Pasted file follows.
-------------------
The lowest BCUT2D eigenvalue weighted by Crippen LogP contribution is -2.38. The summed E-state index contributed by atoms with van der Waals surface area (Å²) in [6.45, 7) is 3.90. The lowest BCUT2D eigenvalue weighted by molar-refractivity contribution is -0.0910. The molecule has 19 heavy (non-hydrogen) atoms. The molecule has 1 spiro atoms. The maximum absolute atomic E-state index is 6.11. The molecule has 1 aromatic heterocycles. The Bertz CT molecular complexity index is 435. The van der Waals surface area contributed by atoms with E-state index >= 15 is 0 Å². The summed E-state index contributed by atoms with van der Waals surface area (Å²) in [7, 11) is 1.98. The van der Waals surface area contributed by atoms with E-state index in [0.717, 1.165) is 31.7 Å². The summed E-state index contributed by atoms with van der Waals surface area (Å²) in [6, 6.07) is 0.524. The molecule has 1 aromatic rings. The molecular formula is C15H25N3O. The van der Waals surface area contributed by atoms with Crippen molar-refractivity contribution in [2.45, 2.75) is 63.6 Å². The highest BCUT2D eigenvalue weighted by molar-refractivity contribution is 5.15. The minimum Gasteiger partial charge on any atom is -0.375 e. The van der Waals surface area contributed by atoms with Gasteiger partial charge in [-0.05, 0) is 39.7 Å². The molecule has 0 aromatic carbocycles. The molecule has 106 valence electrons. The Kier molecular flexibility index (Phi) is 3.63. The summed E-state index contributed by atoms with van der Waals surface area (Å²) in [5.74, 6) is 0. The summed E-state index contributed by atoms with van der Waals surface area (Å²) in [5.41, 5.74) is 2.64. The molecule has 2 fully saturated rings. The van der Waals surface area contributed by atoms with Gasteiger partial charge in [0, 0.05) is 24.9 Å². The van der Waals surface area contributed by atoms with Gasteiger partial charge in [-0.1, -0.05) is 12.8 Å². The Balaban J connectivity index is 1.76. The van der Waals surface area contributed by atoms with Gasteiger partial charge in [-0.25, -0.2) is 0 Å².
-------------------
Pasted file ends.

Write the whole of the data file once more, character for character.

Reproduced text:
The lowest BCUT2D eigenvalue weighted by Crippen LogP contribution is -2.38. The summed E-state index contributed by atoms with van der Waals surface area (Å²) in [6.45, 7) is 3.90. The lowest BCUT2D eigenvalue weighted by molar-refractivity contribution is -0.0910. The molecule has 19 heavy (non-hydrogen) atoms. The molecule has 1 spiro atoms. The maximum absolute atomic E-state index is 6.11. The molecule has 1 aromatic heterocycles. The Bertz CT molecular complexity index is 435. The van der Waals surface area contributed by atoms with E-state index >= 15 is 0 Å². The summed E-state index contributed by atoms with van der Waals surface area (Å²) in [7, 11) is 1.98. The van der Waals surface area contributed by atoms with E-state index in [0.717, 1.165) is 31.7 Å². The summed E-state index contributed by atoms with van der Waals surface area (Å²) in [6, 6.07) is 0.524. The molecule has 1 aromatic rings. The molecular formula is C15H25N3O. The van der Waals surface area contributed by atoms with Crippen molar-refractivity contribution in [2.45, 2.75) is 63.6 Å². The highest BCUT2D eigenvalue weighted by molar-refractivity contribution is 5.15. The minimum Gasteiger partial charge on any atom is -0.375 e. The van der Waals surface area contributed by atoms with Gasteiger partial charge in [-0.05, 0) is 39.7 Å². The molecule has 0 aromatic carbocycles. The molecule has 106 valence electrons. The Kier molecular flexibility index (Phi) is 3.63. The summed E-state index contributed by atoms with van der Waals surface area (Å²) in [5.74, 6) is 0. The summed E-state index contributed by atoms with van der Waals surface area (Å²) in [5.41, 5.74) is 2.64. The molecule has 2 fully saturated rings. The van der Waals surface area contributed by atoms with Gasteiger partial charge in [0, 0.05) is 24.9 Å². The van der Waals surface area contributed by atoms with Gasteiger partial charge in [-0.1, -0.05) is 12.8 Å². The Balaban J connectivity index is 1.76. The van der Waals surface area contributed by atoms with Gasteiger partial charge in [-0.25, -0.2) is 0 Å².